And I would get the news in an email the next morning and I would run to my room and rock back and forth and hurt so bad it would feel like I could split in two. And the children would come because they heard my tears and they would wrap little arms around my neck and cry with me.

And for one bitter moment I would hate the decision I made. I would long so desperately to just see him one last time. I would pound my fists against the red floor and wish with everything I had left that I had stayed in my little cottage in my hometown.

Then I would remember his words and the truth that even death is not the end. For I serve the God who raised Lazarus from the dead, the God who has a purpose far beyond what I can ever see.

And if I strove to glorify Him first, over all, then someday perhaps this One whom I love even more than my grandfather, would touch my arm and say, “I’m so thankful you followed Me. So thankful.”

*later I would take a position in Brazil, rather than Japan. 

In Jars of Clay

Part One: {In Jars of Clay}
Part Two: {Wind and Waves}
Part Three: {Miracles and Mustard Seeds}
Part Four: {Labels and Trust}
Part Five: {To Flourish}
Part Six: {Seeing True}
Part Seven: {Songs to Believe In}
Part Eight: {Apple Pie and Eye Shadow}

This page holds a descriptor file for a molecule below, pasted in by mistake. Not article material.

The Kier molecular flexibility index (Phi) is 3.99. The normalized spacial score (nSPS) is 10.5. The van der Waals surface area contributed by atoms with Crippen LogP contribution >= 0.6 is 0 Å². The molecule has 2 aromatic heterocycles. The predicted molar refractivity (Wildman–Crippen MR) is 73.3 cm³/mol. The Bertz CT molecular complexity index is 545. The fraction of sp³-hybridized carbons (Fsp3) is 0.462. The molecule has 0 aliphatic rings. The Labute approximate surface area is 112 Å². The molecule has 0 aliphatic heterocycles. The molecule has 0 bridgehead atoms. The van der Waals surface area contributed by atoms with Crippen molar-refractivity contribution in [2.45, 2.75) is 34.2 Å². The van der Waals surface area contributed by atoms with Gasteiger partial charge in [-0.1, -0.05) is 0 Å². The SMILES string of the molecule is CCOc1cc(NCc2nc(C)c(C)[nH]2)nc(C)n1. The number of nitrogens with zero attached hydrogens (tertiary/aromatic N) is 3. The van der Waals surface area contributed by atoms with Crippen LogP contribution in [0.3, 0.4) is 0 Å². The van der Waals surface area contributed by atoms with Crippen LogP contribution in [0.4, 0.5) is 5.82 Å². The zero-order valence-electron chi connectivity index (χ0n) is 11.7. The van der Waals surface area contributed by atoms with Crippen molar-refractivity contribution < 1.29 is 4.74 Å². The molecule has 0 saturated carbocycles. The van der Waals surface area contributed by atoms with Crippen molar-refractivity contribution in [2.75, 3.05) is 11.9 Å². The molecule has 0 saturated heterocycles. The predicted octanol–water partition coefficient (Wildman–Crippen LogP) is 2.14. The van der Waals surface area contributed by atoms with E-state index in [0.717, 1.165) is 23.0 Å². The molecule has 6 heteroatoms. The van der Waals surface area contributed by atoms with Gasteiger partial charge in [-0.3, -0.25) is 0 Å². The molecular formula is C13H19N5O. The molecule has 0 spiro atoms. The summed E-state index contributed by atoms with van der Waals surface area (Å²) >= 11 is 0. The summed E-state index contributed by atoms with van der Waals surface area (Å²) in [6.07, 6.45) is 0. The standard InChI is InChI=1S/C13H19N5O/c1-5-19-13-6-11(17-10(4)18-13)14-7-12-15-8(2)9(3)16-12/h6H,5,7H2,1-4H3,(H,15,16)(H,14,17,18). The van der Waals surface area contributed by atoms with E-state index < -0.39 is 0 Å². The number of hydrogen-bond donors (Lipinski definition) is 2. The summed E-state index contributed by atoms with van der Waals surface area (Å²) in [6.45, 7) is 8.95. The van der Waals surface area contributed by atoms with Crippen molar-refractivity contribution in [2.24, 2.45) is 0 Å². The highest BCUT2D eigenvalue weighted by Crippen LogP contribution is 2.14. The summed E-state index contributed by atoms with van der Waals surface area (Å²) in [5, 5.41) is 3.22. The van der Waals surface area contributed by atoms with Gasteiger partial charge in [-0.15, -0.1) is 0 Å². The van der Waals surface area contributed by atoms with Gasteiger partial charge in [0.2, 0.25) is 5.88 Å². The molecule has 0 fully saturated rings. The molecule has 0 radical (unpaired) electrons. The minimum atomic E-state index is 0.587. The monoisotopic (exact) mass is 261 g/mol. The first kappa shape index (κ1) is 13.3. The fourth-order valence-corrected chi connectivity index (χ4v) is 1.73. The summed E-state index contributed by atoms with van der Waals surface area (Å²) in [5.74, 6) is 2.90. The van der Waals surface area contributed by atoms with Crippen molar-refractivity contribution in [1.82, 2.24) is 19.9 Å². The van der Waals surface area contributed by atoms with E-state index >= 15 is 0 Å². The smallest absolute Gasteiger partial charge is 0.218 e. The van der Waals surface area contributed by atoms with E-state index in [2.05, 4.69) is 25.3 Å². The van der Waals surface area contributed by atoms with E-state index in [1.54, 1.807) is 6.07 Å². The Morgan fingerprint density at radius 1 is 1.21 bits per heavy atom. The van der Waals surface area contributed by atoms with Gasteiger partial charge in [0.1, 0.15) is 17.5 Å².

Part Nine: {Baptism of Grace}


8 thoughts on “Bitter Sweetness {tales of a hometown missionary}

  1. This is so beautiful, Tasha! I ache for your pain but so glad that you know you will see him again!

    Not to take anything away from your story but … I once read a book, can’t find the name of it now, fiction of course, that was loosely based on the scripture that “it is given of a man once to die.” Apparently there are some who believe that Lazarus walks among us still. I don’t agree but it’s an interesting thought! Makes me wonder though why they think it’s just Lazarus … not the widow’s son, Jairus’ daughter, etc.


    • Ha ha. Just wait until I tell the story of coming home early from Brazil. *ahem*

      Oh, right. I forgot that I can’t tell embarrassing stories about you on my blog without permission. 😉


  2. Pingback: Broken Stories {tales of a hometown missionary} | Natasha Metzler